So that’s what I mean by “back in the game!” In the world of glass bridge systems there are four strong competitors, and Furuno is suddenly looking quite good. I do have caveats, though. When you port or rewrite a whole MFD software package like TimeZero, things can get lost, and a couple I’ve noticed with TZT2 is the lack of Axis IP camera support and also support of Furuno’s NavNet Remote App (though I’m told that’s planned). TZT users may find things they can’t do anymore. Moreover, Furuno still doesn’t have a 7-inch networkable MFD, let alone Ray’s a5, and it is the only one of the big four that hasn’t partnered with a digital switching and monitoring company. Nor have they shown interest yet in all the sonar innovations the others are mainly bringing to fresh and shallow water boaters, but which hold promise for deeper water fishermen and cruisers. Overall, though, I almost feel sorry for anyone trying to make the big main MFD system decision these days, except that you really can’t go too far wrong, especially if you take the time to figure out which system, and company, suits you best.

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Ben Ellison

Ben Ellison

Panbo editor, publisher & chief bottlewasher from 4/2005 until 8/2018, and now excited to have Ben Stein as very able publisher, webmaster, and editing colleague. Panbo is going to the next level in 2019 and beyond.

19 Responses

  1. Howard says:

    Do you think the build quality is the same between the TZT and TZT2? Does the 15″ screen include multiple Ethernet ports like the 14″ TZT?
    After a year of use of the 9″ TZT I wish it was not widescreen. I wish it was larger on the vertical axis.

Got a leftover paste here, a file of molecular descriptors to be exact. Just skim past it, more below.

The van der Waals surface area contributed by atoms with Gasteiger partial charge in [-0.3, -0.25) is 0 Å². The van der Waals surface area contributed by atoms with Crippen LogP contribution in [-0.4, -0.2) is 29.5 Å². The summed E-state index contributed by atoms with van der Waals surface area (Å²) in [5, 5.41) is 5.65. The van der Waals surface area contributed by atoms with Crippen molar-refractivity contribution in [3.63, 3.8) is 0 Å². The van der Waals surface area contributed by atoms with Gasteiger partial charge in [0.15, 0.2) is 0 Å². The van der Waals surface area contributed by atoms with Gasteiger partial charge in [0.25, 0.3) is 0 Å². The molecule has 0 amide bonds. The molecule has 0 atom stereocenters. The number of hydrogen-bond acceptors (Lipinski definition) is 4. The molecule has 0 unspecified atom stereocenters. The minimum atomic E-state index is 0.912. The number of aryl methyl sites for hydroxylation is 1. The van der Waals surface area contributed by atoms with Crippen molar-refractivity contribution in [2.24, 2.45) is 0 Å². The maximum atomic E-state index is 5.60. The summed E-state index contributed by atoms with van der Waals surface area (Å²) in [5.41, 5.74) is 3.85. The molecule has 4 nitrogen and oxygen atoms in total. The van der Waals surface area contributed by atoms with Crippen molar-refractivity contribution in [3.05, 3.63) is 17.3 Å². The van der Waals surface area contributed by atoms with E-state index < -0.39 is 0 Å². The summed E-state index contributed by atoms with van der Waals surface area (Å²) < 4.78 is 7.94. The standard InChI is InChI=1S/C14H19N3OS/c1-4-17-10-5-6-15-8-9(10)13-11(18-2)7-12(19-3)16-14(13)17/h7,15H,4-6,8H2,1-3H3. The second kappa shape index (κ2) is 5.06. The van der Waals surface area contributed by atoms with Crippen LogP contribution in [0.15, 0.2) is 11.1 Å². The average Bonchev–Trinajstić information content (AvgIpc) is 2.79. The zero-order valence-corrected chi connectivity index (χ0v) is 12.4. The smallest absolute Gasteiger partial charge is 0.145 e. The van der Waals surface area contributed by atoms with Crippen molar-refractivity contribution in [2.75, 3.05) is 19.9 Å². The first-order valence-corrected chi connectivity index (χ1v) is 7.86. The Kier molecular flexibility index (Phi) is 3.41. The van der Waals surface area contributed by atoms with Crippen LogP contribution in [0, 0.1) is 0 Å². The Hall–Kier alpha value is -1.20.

2. Ben Ellison Ben Ellison says:

    In terms of sheer ruggedness, probably not. That’s what happens when you substitute plastic for metal, etc. But built plenty well enough for yachts, probably yes. Plus fast processor, bright hi res screen, etc. etc. Note the weight drop from Garmin 8xxx to 76xx too.
    The TZT2 MFDs only have one Ethernet port and one USB port, though both can be easily expanded with off-the-shelf switches/hubs. They also have only one SD card slot, on the back, but there is a remote USB dual SD card accessory available. These and more specs are easily found at Furuno links above.
    Widescreen MFDs seem to be a function of what’s available in high bright LED backlit screens and also what fits well on many helms. I don’t think it’s going to change. I agree that it’s not always the best aspect ratio, especially for head-up navigators like me, but it’s surmountable by using split windows and putting data/menu bars at the sides (as supported by most manufacturers).

  3. Mike says:

    SO is there any word on whether the TZT2-15″ is shipping, or if not, when?
    Likewise, are the Simrad NSO ev2 processors and displays shipping?
    I’ve been looking at the FI-70 and can’t decide whether or why it is
    superior to the RD-33. The screen on the -33 is a bit larger, although
    the overall box is as well, but they both seem to have the same display
    technology. Have you seen them side-by-side?
    -mo

  4. Ben Ellison Ben Ellison says: